Delhi Metro proposes inviting private partners to run trains in Phase 4
The Phase 4 project has been pending approval for nearly three years, with the files seemingly stuck with the Delhi government.delhi Updated: Mar 14, 2018 08:04 IST
With Phase 4 of the Delhi Metro facing delays due to a tussle between the Centre and the Delhi government over funding, the Delhi Metro Rail Corporation (DMRC) has proposed to the two stakeholders to involve private entities to run its trains, a top official said.
In the last week of January, the DMRC wrote to the Delhi government and the Union urban development ministry, each of which has a 50% stake in the corporation, requesting for approval of at least three of six proposed corridors. The letter also brought up trying a public-private partnership (PPP) for the Metro without elaborating how the model would work.
Explaining the PPP model, which would potentially reduce the initial investment required, DMRC chief Mangu Singh told HT that, under the plan, the tracks would be laid by the corporation and coaches will be procured by a firm selected through a bidding process. This entity would then run the trains in exchange for payment, he added. “We have given options on funding and one of the options is ‘unbundling.’ We can invite bids, and just like the cluster buses operated by DIMTS (Delhi Integrated Multi-Modal Transit System Ltd), they can come and run the trains. We will pay to them on per km basis with a minimum daily guarantee. We will just collect the fare and pay them. This can be tried on any of the lines to see if it works,” Mangu Singh said.
The 104-kilometre network proposed in Phase 4 is expected to add 1.5 million passengers to the Metro daily. It will benefit residents of south Delhi, giving them the option of taking the Metro to the airport and other neighbourhoods.
The project has been pending approval for nearly three years, with the files seemingly stuck with the Delhi government. Work was to begin in 2016 and be completed by 2021.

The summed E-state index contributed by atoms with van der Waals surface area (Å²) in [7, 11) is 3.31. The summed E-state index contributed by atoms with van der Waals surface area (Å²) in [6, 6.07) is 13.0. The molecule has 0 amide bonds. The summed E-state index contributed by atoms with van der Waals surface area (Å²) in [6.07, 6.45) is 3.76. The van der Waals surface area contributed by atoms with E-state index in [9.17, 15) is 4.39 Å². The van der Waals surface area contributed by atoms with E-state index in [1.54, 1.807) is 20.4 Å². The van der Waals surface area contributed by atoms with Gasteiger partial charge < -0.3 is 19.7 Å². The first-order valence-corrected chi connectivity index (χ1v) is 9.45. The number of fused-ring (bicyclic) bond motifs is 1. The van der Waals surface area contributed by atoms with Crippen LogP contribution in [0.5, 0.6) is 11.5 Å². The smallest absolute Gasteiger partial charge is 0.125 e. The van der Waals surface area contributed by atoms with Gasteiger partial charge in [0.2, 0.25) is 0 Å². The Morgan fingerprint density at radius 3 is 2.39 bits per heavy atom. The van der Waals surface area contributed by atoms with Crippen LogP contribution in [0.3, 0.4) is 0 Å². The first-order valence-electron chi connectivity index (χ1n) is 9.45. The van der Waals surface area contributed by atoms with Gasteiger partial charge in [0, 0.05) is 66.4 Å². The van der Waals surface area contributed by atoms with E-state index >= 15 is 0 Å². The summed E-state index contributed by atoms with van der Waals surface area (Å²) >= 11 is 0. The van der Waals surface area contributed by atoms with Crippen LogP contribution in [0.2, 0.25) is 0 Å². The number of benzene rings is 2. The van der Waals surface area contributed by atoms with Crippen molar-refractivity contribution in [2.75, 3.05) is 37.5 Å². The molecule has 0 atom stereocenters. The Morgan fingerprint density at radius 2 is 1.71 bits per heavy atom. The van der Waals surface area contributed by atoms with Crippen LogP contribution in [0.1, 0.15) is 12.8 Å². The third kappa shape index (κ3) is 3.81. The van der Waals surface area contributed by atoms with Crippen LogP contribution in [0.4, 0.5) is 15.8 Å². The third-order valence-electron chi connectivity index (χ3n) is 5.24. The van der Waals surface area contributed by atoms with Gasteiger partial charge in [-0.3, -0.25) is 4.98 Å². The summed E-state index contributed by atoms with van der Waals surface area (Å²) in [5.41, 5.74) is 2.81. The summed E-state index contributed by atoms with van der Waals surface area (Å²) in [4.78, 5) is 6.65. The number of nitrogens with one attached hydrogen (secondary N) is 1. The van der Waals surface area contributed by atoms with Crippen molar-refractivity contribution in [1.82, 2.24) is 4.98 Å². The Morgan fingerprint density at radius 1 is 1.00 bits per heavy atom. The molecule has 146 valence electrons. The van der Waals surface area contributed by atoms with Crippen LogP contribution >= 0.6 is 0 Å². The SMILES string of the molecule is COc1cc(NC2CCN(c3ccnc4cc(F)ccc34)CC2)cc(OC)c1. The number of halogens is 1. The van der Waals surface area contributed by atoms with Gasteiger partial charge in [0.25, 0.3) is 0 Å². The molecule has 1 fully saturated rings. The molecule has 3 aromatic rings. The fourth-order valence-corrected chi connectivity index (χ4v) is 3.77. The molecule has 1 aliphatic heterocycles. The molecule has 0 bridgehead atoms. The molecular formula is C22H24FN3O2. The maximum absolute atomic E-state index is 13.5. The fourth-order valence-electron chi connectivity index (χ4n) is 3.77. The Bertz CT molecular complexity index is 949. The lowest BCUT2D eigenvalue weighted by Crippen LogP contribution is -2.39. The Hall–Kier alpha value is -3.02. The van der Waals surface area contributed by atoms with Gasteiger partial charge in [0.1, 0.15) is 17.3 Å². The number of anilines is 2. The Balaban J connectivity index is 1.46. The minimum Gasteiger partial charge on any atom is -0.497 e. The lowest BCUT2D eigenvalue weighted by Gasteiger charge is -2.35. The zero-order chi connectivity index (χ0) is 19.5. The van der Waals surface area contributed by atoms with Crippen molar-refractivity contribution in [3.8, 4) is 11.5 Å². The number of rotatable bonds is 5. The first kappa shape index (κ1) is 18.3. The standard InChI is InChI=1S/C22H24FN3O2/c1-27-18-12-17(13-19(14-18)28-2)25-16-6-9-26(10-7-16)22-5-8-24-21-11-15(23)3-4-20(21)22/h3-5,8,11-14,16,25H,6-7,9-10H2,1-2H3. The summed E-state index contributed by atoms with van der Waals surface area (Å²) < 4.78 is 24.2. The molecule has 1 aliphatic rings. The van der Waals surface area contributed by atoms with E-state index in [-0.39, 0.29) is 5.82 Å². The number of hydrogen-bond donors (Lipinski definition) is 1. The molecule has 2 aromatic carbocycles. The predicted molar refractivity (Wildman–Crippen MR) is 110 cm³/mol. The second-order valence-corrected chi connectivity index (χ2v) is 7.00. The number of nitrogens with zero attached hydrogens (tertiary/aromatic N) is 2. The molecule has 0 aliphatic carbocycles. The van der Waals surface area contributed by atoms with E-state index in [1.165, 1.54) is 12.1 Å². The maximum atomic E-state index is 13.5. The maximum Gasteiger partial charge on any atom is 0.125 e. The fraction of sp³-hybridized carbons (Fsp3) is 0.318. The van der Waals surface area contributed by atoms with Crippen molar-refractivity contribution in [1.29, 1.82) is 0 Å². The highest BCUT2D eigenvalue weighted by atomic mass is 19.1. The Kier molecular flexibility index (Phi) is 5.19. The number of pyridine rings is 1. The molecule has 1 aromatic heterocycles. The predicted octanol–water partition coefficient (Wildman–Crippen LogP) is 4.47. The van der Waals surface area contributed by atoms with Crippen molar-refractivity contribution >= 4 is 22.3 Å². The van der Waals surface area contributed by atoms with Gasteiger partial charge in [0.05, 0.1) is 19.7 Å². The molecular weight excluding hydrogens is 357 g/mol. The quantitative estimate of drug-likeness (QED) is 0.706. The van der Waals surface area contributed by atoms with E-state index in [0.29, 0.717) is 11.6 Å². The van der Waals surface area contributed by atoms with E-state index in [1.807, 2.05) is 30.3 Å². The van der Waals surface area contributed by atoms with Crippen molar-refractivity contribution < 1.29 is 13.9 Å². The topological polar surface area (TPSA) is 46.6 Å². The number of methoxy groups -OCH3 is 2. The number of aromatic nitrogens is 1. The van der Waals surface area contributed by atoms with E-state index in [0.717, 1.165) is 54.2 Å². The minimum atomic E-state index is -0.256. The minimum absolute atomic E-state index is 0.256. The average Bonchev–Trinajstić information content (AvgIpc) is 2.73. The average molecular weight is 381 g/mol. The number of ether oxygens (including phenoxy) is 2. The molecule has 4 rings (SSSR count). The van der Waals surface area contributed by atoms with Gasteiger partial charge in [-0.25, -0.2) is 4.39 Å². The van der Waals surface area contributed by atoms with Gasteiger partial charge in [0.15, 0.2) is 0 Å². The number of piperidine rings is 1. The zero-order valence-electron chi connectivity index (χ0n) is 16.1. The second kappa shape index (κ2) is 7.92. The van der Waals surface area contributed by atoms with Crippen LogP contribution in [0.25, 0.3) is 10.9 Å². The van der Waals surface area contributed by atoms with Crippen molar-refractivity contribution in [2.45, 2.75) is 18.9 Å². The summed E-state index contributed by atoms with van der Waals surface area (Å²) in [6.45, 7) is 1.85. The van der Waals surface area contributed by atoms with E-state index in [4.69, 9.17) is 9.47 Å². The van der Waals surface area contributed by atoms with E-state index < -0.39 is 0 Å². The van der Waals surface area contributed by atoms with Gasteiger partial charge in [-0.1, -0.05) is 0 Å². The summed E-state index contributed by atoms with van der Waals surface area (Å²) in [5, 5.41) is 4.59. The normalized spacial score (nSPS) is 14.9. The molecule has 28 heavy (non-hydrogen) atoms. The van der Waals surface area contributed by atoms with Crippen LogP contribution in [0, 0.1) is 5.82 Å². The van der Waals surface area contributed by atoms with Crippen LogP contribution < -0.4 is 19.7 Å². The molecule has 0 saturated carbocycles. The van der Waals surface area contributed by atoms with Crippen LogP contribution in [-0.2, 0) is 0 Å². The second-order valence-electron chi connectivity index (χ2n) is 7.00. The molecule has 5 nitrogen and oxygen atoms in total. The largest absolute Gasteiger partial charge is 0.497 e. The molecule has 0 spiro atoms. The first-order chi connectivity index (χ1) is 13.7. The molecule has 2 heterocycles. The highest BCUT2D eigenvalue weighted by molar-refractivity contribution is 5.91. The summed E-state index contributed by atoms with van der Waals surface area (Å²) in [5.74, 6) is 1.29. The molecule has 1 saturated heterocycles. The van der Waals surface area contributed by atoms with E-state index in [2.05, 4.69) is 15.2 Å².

Delhi transport minister Kailash Gehlot alleged last month that files were not reaching state ministers for clearance, while Union urban development minister Hardeep Puri said earlier this month that the Centre was fed up of the delays and would go ahead with the project on its own. The Delhi government then responded that some of the proposed lines in Phase IV were not financially feasible.
In a bid to reduce the funds required to kick-start the project, the DMRC has also proposed that private parties be involved in running essential services in stations, such as elevators, escalators and AFC (automated fare collection) gates.
“Apart from requesting to approve three of the six corridors, we have given other options for funding. For instance, lifts, escalators and AFC gates can be given to private players after a bidding process. We will pay for them on a daily basis -- like you hire a taxi on a need basis instead of buying a car,” Singh said.
The DMRC, which had been seeking approval for six corridors costing ?48,000 crore, is now seeking approval for two phases -- first the Mukundpur-Maujpur, Tughlakabad-Terminal 1 and Janakpuri (west)-RK Ashram sections, and then the Rithala-Narela, Inderlok-Indraprastha and the Lajpat Nagar-Saket G-Block sections. The first three corridors will cost around ?29,000 crore. If the proposal to privatise a part of metro station is approved, the cost will come down, Singh said.
“It’s a great idea but the Delhi metro should also consider the asset recycling model and lease out the existing infrastructure. They can give the existing lines on lease for 20 years just like toll plazas on highways, said Jaijit Bhattacharya, president of the Centre for Digital Economy Policy Research, when asked about the latest proposal. “In allowing the private party to run a fresh line, there are too many complications. In the existing line, you know the number of passengers travelling and can easily calculate the per km cost,” he added.
Ryan Christopher Sequeira, the deputy manager of transport planning at DIMTS, warned of complications as well. “As a proposal, it is definitely feasible. But there could be problems in the future if the projection of ridership turns out to be incorrect. It all depends how the plan and contract is formulated. The model is good as it does not put onus on the exchequer. But there has to be reliable data for future projections,” he said.